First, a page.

Street Source is a regular feature showcasing photography from Brighton over the course of a month by one of our local photographers. The idea is to share spontaneous moments around town – be it incidental street scenes, snapshots of people’s lives or images of the city as a landscape. Each month we ask a different local photographer to participate and this month it was the turn of Jon Southcoasting.
“This month I thought I would take a whirl around one of the less ventured parts of the city: Whitehawk.
“The Whitehawk estate on the eastern fringes of Brighton has been through some rough times and once had a bad reputation but in recent years it has developed a new sense of purpose. People who don’t live there might imagine it’s all tower blocks and empty property but Whitehawk now has a pleasant calmness and in many ways it’s a fine example of good social housing. I think we could do with more places like Whitehawk.”
It can all seem a bit grim on first appearances.
The name is derived from the White Hawk neolithic enscarpment from which you can still look down on the valley, once known as ‘Whitehawk Bottom’.
It’s not all tower blocks. In fact the estate (like Moulescombe, further north) had its origins in the 1930s Garden City ideals, providing homes for city residents who had to be rehoused in the great Carlton Hill slum clearances. The prospect of houses with electricty, running water and gardens was a major enticement compared to the housing that had existed previously in the centre of the city.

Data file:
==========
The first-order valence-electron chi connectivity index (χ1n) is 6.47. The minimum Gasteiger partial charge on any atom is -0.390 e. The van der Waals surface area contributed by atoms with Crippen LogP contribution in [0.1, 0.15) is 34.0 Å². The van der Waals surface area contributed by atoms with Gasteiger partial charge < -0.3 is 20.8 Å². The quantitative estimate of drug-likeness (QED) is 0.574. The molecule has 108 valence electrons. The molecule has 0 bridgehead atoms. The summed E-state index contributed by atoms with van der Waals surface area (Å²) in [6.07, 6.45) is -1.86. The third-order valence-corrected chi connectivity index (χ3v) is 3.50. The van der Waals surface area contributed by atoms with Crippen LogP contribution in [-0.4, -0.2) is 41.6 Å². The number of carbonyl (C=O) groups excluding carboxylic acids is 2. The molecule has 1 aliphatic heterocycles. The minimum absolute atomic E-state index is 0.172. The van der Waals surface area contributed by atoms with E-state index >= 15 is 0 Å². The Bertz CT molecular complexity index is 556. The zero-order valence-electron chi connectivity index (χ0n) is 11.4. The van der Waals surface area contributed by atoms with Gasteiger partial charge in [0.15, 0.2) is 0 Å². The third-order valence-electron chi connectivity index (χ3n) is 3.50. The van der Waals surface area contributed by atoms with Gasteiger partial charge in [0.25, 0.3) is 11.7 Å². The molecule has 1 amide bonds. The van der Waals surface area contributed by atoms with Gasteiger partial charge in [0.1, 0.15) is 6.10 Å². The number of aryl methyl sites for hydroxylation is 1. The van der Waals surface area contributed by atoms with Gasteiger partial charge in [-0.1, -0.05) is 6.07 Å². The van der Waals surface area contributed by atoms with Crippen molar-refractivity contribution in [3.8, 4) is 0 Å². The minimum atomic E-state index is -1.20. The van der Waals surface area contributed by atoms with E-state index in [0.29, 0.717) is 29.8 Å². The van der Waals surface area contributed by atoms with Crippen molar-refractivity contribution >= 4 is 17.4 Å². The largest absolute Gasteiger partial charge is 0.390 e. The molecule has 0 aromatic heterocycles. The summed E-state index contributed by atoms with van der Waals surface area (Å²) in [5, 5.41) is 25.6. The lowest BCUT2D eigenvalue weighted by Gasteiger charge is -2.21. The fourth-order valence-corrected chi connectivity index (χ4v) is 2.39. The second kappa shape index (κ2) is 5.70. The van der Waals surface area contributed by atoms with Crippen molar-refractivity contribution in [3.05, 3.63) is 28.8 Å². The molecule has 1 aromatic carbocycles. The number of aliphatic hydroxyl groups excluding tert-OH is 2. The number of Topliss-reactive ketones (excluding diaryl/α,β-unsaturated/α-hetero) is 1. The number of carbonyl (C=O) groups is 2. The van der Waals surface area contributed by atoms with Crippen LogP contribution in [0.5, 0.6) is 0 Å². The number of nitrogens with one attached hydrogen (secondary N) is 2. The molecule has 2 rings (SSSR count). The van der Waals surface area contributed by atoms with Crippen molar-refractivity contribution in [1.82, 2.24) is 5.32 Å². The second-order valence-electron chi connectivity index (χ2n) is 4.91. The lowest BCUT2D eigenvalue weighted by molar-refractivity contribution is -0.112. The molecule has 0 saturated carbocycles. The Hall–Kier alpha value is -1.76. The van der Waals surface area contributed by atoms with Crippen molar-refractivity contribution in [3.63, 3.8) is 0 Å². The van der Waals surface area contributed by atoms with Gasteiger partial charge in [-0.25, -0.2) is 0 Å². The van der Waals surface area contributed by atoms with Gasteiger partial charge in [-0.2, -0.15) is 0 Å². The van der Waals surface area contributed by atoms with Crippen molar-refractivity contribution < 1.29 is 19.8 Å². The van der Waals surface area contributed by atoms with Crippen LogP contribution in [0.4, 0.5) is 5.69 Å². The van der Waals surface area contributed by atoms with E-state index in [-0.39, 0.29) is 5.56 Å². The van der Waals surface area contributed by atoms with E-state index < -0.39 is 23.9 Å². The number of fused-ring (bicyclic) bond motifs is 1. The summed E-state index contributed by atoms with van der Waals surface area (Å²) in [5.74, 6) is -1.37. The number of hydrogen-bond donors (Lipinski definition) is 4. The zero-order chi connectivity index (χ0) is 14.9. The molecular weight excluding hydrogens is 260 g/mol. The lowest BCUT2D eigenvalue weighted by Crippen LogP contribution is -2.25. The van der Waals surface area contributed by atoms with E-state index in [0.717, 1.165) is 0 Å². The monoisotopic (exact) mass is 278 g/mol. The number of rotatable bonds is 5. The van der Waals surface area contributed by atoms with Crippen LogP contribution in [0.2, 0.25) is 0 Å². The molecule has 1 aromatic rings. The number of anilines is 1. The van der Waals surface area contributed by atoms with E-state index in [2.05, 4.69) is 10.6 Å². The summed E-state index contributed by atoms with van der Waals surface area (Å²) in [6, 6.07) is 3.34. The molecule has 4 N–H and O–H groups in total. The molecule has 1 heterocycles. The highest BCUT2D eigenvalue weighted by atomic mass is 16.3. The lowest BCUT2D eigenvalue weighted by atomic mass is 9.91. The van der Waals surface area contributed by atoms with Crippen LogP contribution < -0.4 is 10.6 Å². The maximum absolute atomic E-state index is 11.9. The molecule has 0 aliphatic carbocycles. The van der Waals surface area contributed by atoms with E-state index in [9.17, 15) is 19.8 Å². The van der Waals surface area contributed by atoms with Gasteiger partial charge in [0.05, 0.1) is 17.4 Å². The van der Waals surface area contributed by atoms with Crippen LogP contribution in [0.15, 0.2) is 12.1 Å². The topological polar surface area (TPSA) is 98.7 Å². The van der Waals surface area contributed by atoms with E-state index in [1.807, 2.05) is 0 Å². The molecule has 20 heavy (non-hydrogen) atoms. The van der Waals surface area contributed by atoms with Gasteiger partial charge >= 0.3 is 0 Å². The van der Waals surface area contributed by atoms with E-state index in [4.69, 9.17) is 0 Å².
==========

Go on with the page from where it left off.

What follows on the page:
Towards the end of the last century the estate had become quite rundown, but since then it has received significant investment from ‘New Deal for Communities‘ which has brought the community back to life.
Most people visit Whitehawk by bus or car which can mean you miss the large amounts of greenery that are hidden from the main road and are more clearly visible from above.
It can look decidely messy at times…
…but there are hives of industry too.
The Lidl supermarket is the main food outlet for residents, but you could easily miss the other local shops. Pack of Cards began life as a card shop but nowadays seems to sell virtually anything.
St Cuthman’s church was first constructed in the 1930s but had to be rebuilt after it was destroyed by German bombs in the Second World War.
The bus below is named after Ann Quin, a well-regarded local novelist who drowned in the sea off Brighton in 1973 at the age of 37.
Apart from the green, the other overriding colour in the valley is red. That’s not just a comment on local politics.
Despite the New Deal for Communities investment, there are still plenty of signs of poverty around the estate. This empty flat is no doubt awaiting refurbishment before new tenants can move in.
There’s also a surfeit of street furniture in some places, not least the north west corners where a new parking scheme is settling in and the idea of not parking on verges feels like a strange innovation.
A variety of wildlife still thrives in the valley. Don’t feed the chickens, however, as they are already very well looked after by the children at the nursery.
Occasionally the estate receives some other kinds of special visitors.
Photos and text by Jon Southcoasting
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